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Consumer Indebtedness Among Urban South African Households: A Descriptive Overview

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  • Reza Daniels

    ()
    (School of Economics, University of Cape Town)

Abstract

This working paper analyses consumer indebtedness among urban South African households. The theoretical basis of the topic lies within consumption theory, and the empirical exercises are conducted on Part Two of the October Household Survey – the Income and Expenditure Survey (Statistics South Africa, 1995) and an adjusted 1999 dataset constructed by Wefa Southern Africa. The primary objective of the paper is to provide a descriptive overview of urban household indebtedness; consequently, we are concerned only with the basic relationships of consumer theory, namely the composition of income and consumption. The results indicate that (1) at the national level, indebtedness trends upwards as income increases while cashflow trends towards a decrease as income increases; (2) there are predictable, Engel’s law consumption patterns amongst the poor and the rich; (3) the composition and sources of debt vary widely between the poor and the rich; (4) between 1995 and 1999, household indebtedness generally increased while household cashflow generally decreased; also, important substitution shifts took place in the consumption schedule, with a greater proportion of income being spend on housing and food.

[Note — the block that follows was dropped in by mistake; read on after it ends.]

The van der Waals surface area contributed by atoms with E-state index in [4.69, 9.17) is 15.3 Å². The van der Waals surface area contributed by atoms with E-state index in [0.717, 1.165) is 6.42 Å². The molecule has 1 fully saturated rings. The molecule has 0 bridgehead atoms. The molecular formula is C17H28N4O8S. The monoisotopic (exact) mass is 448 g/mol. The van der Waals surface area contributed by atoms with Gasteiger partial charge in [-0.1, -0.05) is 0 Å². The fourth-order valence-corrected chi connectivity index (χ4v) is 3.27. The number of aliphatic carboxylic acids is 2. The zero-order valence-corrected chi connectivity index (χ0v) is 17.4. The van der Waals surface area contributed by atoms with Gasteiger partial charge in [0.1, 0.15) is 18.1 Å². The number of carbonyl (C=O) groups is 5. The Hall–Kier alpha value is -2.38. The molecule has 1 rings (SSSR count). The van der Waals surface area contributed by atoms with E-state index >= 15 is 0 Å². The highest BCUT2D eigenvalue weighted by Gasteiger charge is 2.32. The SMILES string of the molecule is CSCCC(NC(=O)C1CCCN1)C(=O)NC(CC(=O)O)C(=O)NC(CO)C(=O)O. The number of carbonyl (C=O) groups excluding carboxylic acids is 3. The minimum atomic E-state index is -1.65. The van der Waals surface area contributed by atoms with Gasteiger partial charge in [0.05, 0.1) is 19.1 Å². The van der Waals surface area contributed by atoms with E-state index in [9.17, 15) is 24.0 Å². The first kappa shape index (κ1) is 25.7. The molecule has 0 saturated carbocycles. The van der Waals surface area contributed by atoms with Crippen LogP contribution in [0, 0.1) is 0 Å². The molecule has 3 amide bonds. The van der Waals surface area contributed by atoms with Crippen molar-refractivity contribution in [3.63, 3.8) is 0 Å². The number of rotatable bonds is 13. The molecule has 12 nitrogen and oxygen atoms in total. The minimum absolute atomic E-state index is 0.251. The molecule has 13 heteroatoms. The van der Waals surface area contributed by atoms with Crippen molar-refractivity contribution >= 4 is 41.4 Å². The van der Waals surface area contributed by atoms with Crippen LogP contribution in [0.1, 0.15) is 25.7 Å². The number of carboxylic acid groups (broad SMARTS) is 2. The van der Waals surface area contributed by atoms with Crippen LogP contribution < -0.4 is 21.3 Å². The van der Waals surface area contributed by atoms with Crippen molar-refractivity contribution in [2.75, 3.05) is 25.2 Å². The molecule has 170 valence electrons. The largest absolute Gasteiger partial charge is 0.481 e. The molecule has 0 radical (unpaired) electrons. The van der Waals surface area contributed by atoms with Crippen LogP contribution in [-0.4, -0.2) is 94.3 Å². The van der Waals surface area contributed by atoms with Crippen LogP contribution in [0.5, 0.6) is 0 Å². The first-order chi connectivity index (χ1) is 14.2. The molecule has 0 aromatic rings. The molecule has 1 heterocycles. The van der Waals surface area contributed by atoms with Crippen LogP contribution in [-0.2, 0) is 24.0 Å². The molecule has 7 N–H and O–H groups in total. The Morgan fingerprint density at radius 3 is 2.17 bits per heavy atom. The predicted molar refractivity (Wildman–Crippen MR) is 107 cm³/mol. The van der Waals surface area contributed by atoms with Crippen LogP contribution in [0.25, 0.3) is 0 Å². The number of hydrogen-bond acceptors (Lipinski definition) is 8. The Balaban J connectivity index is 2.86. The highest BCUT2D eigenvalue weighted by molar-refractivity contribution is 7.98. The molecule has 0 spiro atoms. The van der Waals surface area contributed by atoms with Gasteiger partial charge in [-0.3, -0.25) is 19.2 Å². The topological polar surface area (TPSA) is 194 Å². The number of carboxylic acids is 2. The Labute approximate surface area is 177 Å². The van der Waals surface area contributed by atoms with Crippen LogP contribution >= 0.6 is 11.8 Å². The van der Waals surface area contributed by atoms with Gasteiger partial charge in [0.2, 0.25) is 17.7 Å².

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File URL: http://www.dpru.uct.ac.za/sites/default/files/image_tool/images/36/DPRU%20WP01-055.pdf
File Function: First version, 2001
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Bibliographic Info

Paper provided by University of Cape Town, Development Policy Research Unit in its series Working Papers with number 01055.

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Length: 21 pages
Date of creation: Sep 2001
Date of revision:
Publication status: Published in Working Paper Series by the Development Policy Research Unit, September 2001, pages 1-21
Handle: RePEc:ctw:wpaper:01055

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Related research

Keywords: South Africa: consumption schedule; consumer indebtedness;

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Cited by:
  1. Francis Nathan Okurut, 2006. "Access to credit by the poor in South Africa: Evidence from Household Survey Data 1995 and 2000," Working Papers 13/2006, Stellenbosch University, Department of Economics.

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